This rare Italian breed is a 30-40-pound dog and is a popular dog for truffle hunting. Despite being on the smaller side of large, the Lagotto Romagnolos are incredibly rugged dogs bred for endurance. Originally a water dog, they are now a truffle dog, tracking in the forests of Italy. 

Looking like a stuffed animal with its curly coat, this tough dog sheds minimally. Lagotto Romagnolos are smart, need lots of exercise, enjoy having a job, and are natural at scent games.

While they also do not drool, if you do not keep their face groomed, they might splash water all over your floor after drinking water. Those beards are great at catching and dripping water everywhere

5. Komondors

At around 100lb, the Komondor is a very large livestock guardian breed from Hungary. Unlike other livestock guardian dogs like the Great Pyrenees that shed daily, the Komondor is known for not shedding or drooling excessively.

Komondors do not shed because of their unique corded coat that looks like dreadlocks. At around the age of 9 months, owners of these independent dogs will begin to clump their fur until it grows into cords. They are never brushed but do enjoy the occasional bath to keep their corded coat clean. Just make sure they are dried completely after a bath or it can smell.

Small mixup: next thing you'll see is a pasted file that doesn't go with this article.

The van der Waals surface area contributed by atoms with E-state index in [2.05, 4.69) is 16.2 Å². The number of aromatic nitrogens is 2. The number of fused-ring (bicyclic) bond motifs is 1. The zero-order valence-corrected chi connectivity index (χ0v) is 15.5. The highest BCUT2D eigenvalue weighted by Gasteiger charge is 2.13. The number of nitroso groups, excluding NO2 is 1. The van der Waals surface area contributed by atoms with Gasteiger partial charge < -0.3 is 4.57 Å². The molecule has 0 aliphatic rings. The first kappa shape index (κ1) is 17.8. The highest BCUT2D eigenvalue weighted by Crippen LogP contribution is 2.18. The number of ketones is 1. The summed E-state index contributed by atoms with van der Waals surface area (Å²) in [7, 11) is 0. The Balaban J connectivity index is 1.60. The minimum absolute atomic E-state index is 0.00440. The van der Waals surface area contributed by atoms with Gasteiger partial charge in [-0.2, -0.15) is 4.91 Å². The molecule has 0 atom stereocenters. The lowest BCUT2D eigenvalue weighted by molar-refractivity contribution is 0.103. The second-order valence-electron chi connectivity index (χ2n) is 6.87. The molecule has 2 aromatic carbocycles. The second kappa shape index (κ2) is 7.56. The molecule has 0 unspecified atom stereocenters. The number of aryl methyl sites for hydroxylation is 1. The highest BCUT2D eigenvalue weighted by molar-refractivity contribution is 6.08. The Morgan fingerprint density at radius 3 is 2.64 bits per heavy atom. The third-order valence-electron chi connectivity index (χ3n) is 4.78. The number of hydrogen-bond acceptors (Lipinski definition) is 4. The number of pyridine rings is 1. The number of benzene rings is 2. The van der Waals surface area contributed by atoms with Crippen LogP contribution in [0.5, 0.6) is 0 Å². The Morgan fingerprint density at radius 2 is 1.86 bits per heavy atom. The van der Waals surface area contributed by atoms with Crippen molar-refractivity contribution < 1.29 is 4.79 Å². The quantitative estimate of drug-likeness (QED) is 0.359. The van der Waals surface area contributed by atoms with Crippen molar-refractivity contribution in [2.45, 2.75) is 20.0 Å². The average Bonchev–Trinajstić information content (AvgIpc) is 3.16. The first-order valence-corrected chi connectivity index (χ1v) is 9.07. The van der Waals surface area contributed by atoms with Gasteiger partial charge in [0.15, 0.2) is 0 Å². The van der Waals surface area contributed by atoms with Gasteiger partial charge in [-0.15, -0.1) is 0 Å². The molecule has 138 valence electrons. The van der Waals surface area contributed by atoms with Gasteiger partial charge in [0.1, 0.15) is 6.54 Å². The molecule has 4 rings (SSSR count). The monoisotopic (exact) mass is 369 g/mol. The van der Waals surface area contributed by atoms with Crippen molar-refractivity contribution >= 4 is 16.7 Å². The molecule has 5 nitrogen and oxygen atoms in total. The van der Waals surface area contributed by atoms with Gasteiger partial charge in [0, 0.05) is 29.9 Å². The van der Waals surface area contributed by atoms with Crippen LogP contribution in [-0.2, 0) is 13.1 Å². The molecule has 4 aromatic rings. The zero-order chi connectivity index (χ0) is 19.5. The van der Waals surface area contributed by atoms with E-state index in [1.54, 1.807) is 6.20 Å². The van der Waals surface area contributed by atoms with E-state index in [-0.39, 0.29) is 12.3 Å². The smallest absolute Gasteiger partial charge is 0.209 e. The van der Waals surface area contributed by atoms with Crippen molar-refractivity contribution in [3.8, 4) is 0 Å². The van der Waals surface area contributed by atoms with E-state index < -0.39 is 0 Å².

Please keep in mind that while the Komondor drools very little, they still can get dirt and water trapped in their beard and drag it around your house!

6. Greyhounds

Build for power and speed, at around 60 pounds Greyhound is the fastest breed in the world. Sighthounds like Greyhounds were bred to identify by sight and then chase game without any direction from their handlers, which has made them exceptionally independent by nature.

Greyhounds have a very short coat that does not shed much and needs hardly any maintenance. The AKC only recommends the occasional bath and weekly rub down with a damp cloth. They drool very little unless they are running hard chasing critters or playing Fast CAT.

Because of their minimalist coat, they make a great dog for those who want a large breed that does not drool or shed and also does not have a lot of time to dedicate to daily grooming.

7. Afghan Hounds